As we’re just laying around with nothing to do all day Coughee makes the decision to go home because he is moving to a new house with Sherrie in a few weeks and he feels bad that she’s doing all the packing. I’m sad that he’s leaving but he’s just being responsible. His friends are coming to pick him up and take me to resupply. We lose power in the hotel for about 30 minutes. Wind must have blown some power lines down. When Shane and Moose arrive, we head to buy some food at the grocery store when we find out the whole town is still out of power. The grocery store says they can’t sell us anything and we go to the liquor store instead because it’s the only place that’s open. They had enough snacks for me to resupply a few days. We get back to the hotel and I say bye to Coughee and his friends. Power is out at the hotel again for a few hours, it comes back on and I pass out by 8 pm. 

Day 1. Awesome Desert Scenery and the Storm.

Day 1 


Distance Hiked: About 22 miles

We woke up at Coughee’s house at 5 am and had a quick breakfast and then hit the road. Coughee’s buddy Shane drove us down towards the Salton Sea and we cached water about 15 miles from the trail starts that way we don’t have to carry water the whole 38 miles to Borrego Springs. After hiding 4 gallons in the bushes we drove back to the main road and to the “beach” of the Salton Sea.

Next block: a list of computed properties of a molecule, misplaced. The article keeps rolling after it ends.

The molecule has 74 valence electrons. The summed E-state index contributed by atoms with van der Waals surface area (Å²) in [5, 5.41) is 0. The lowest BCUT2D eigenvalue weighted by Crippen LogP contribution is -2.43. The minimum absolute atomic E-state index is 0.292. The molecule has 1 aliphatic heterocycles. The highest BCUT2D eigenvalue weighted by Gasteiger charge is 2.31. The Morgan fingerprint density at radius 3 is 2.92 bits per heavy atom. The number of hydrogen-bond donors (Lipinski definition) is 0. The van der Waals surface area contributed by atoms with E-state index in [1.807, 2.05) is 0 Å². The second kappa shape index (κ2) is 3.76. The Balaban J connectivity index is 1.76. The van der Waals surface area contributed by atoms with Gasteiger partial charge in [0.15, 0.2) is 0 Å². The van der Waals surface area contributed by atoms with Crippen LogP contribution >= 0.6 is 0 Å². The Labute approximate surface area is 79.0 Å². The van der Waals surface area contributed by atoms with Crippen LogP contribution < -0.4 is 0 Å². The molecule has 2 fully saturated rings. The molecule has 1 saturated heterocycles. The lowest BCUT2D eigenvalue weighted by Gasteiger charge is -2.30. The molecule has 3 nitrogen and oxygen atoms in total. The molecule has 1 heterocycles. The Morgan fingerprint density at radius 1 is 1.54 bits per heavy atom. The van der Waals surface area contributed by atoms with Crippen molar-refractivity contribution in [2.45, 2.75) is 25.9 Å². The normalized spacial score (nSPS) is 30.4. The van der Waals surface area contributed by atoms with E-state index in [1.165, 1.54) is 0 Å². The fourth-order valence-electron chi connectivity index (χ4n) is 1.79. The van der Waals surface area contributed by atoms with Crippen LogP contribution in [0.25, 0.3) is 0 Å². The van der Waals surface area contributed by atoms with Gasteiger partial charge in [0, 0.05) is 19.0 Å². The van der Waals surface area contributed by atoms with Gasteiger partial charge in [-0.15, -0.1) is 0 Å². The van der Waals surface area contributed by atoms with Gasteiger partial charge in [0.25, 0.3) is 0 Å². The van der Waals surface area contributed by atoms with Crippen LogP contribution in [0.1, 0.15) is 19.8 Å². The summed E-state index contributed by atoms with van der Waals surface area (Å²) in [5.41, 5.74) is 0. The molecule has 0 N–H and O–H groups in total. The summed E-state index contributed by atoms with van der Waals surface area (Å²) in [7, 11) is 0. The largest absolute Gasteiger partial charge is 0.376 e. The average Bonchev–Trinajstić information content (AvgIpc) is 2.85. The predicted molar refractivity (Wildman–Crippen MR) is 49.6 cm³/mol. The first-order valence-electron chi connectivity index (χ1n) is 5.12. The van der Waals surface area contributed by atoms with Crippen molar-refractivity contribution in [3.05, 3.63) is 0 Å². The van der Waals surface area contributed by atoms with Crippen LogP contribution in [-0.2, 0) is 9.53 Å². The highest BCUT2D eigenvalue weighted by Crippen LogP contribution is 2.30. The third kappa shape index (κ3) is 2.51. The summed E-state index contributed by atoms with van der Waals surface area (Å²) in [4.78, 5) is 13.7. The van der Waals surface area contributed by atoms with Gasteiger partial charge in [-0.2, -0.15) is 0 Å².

We thanked Shane and said bye as we walked down to the Salton Sea’s shore. This “sea” stinks like ass and fish. It used to be fresh water after humans accidentally let a river pour into the valley, filling it and making an inland sea. It became salty because no new water flowed into it and no water ever left it, so as it evaporates in the burning desert sun it concentrates all the salt in the water that’s left. The shore is lined with piles of old barnacles and petrified fish. Some pelicans and seagulls and a heron were in the water. There was a coyote and a dog running around the shore line as well.